Exploring Healthy Teacher-Student Relationships

 Podcast Creators

Amanda Brown, Madisson Faubert, Kalsoom Naeem, Maggie Pinsonneault, Mohammad Omar Shiddike

Please cite this page as:

Shiddike, M. O., Faubert, M., Pinsonneault, M., Naeem, K., & Brown, A. (2022, April 1). Exploring healthy teacher-student relationships. Classroom Practice in 2022. Retrieved [date], from https://ecampusontario.pressbooks.pub/educ5202/chapter/exploring-healthy-teacher-student-relationships/


We believe that a healthy and communicative relationship between a teacher and their students aids in creating a safe and welcoming classroom atmosphere. We invite you to listen to our podcast episode discussing and exploring a few of the ways that teachers can strengthen the dynamic that they have with the students in their class. Also, test your knowledge or learn something new with a few trivia questions that we sprinkled throughout our conversation! Enjoy!

Podcast Link

Mental Health

It is important for teachers and educators to be aware of the struggles with mental health that their students may have. According to Rossen & Cowan (2014), in their article Improving Mental Health in Schools, they believe that it is important to know some of the most common mental health issues or factors that students may be dealing with inside and outside of the classroom. If there are no students in their class who are dealing with mental health struggles, it is important for teachers and educators to be aware of and have some knowledge on the most common mental health issues that students may experience within that specific age group that they are working with. Being aware of these struggles provides the teacher with context and sometimes provides direction to where they may be able to accommodate or modify if necessary. According to an article, Teachers’ Views of Issues Involving Students’ Mental Health by Roeser and Midgley (1997), teachers often ground their efficacy and satisfaction of teaching into their students’ mental health. While many teachers attempt to aid their students with their mental health, this can be overwhelming. They can involve providing resources, developing ideas in class, teaching breathing exercises, etc. Being aware of students’ struggles with mental health provides context for some of the different behaviours or reactions they receive from students. Excuses are not being provided for them, teachers understanding why this material affected them in this way, or why they had a negative reaction while working in small groups. It helps teachers know their students, and how to connect with them and their learning.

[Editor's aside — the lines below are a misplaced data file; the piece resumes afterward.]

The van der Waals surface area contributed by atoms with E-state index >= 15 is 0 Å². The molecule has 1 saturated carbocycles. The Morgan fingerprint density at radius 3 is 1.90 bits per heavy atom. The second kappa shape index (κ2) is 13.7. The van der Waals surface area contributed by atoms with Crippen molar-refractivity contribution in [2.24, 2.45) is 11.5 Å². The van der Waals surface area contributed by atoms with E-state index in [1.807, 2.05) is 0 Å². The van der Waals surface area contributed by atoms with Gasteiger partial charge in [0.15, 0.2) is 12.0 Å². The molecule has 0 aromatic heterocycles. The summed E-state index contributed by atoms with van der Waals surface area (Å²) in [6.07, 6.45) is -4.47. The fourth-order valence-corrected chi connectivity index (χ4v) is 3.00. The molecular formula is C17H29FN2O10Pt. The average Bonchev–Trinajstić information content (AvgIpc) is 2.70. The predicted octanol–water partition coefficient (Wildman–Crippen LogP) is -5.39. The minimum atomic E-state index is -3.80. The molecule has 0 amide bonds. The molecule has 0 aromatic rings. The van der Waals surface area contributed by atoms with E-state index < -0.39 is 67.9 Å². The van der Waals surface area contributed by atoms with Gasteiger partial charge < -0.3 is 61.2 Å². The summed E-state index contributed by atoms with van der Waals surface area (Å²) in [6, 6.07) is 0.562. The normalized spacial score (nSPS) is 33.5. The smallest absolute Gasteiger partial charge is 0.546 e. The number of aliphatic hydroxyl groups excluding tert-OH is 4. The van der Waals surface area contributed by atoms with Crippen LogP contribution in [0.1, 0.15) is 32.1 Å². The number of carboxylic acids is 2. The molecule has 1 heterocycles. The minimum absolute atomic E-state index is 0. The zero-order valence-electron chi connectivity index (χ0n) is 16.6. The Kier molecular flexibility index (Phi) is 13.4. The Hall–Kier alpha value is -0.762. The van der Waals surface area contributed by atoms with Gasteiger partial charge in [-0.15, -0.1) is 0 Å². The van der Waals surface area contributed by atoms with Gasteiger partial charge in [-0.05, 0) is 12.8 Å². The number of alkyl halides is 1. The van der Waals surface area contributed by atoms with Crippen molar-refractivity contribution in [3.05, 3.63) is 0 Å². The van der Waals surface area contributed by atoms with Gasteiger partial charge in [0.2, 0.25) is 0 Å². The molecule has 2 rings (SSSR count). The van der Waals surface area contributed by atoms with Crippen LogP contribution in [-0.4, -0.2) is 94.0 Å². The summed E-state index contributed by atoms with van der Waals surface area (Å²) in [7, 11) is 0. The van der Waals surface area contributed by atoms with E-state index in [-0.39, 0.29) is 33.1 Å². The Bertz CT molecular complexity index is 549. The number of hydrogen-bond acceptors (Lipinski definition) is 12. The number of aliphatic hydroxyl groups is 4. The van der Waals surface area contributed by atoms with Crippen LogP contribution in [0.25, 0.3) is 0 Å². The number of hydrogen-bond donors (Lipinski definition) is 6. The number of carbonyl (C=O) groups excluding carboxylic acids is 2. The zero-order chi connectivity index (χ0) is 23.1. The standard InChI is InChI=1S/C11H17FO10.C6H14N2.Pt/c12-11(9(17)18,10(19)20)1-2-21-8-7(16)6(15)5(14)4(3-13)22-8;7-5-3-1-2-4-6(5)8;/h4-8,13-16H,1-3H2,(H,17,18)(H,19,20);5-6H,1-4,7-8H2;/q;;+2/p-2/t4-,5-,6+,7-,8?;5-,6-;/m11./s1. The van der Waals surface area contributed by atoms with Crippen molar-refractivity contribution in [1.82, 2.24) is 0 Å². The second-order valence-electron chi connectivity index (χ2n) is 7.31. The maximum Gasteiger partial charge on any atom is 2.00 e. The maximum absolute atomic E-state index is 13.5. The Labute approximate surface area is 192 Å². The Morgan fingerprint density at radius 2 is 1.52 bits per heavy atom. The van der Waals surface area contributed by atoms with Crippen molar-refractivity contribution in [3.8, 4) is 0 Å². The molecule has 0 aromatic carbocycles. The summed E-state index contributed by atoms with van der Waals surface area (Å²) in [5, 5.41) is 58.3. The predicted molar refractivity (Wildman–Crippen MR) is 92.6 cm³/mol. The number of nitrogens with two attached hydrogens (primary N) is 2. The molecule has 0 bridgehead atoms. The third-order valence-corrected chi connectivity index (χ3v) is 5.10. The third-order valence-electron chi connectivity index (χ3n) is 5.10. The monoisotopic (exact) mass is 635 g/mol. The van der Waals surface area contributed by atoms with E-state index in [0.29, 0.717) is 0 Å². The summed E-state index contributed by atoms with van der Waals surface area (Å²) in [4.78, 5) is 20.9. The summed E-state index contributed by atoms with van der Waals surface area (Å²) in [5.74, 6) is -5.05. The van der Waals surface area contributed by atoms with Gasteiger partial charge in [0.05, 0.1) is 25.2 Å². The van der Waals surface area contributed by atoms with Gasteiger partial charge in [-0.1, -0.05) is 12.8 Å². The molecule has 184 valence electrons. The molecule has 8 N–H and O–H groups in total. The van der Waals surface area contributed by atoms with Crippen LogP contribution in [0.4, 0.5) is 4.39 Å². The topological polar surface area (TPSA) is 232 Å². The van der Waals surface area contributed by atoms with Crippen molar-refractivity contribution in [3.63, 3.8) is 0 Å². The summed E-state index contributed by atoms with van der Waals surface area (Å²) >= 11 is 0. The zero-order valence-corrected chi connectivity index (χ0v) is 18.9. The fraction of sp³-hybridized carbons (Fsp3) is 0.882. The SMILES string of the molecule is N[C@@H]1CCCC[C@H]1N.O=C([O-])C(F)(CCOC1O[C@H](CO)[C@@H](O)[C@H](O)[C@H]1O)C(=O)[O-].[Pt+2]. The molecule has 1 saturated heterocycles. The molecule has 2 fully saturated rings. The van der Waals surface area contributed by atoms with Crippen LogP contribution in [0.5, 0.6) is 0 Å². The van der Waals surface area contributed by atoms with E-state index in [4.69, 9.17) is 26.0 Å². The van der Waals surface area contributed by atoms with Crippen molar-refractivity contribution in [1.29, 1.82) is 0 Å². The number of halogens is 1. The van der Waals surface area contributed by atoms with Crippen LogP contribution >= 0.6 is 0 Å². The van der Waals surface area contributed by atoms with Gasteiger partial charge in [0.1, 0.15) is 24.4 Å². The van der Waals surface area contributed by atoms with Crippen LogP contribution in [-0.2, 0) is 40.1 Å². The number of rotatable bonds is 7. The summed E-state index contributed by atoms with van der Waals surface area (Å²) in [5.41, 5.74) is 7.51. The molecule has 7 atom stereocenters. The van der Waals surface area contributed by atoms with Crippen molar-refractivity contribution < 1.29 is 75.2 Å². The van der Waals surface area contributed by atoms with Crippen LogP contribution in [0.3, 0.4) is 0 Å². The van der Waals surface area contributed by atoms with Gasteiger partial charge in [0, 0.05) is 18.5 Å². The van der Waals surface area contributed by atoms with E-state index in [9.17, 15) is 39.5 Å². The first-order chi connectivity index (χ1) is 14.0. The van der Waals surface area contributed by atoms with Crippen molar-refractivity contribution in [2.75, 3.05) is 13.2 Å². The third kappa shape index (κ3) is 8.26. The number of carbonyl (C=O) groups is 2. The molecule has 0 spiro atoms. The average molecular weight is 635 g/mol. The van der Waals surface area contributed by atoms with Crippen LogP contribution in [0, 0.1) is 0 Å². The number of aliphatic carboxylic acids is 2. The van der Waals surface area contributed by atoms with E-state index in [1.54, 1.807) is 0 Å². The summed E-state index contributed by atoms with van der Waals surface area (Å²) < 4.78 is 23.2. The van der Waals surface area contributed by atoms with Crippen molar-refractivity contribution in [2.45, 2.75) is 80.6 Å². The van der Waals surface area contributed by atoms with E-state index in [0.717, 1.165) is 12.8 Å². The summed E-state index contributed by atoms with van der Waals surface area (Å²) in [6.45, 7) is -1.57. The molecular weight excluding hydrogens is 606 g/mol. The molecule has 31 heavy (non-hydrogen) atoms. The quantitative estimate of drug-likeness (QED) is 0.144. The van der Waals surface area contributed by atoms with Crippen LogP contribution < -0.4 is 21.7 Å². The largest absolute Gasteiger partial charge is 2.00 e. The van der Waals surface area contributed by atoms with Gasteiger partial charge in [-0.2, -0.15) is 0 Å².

There are so many great ways that teachers can help students deal with their struggles with mental health. In their article Improving Mental Health in Schools, Rossen and Cowan (2014) outline some of the ways teachers can help their students through a multitiered system. Firstly, it is by knowing where to look – you do not need to remember specific details for all the different mental health issues – that would be a lot! However, it can be beneficial to have dependable resources to turn to when you are looking for them, such as a credible online resource. Another great way is to incorporate different mindfulness activities and reflections into the classroom. By doing so, the students can practice good habits and develop their own personal toolbox of skills, tricks and exercises that work for them when they need. Lastly, when helping people or students who are struggling with mental health it is important to talk about it. It does not need to be an in-depth personal conversation, it can be a simple statement of feelings, ‘Friends, I’m kind of sad today’, or even having general conversations about mental health and what we can do to help ourselves. Conversations help to remove the stigmatizations around mental health and makes managing it appear more possible and accessible.


Noddings suggests that “caring is the very bedrock of all successful education, and that contemporary schooling can be revitalized in its light” (p. 27). In Noddings’ chapter on caring, she goes on to say that “A caring relation is, in its most basic form, a connection or encounter between two human beings– A carer and a recipient of care, or cared for. For the relationship to be properly called caring, both parties must contribute to it in characteristic ways” (p. 15). Noddings says, “When I care I really hear, see, or feel what the other tries to convey” (p. 16). Therefore, when someone is really trying to relate to the person who is expressing a need for care, they are in turn showing care, and this care should be the very foundation of our relationships.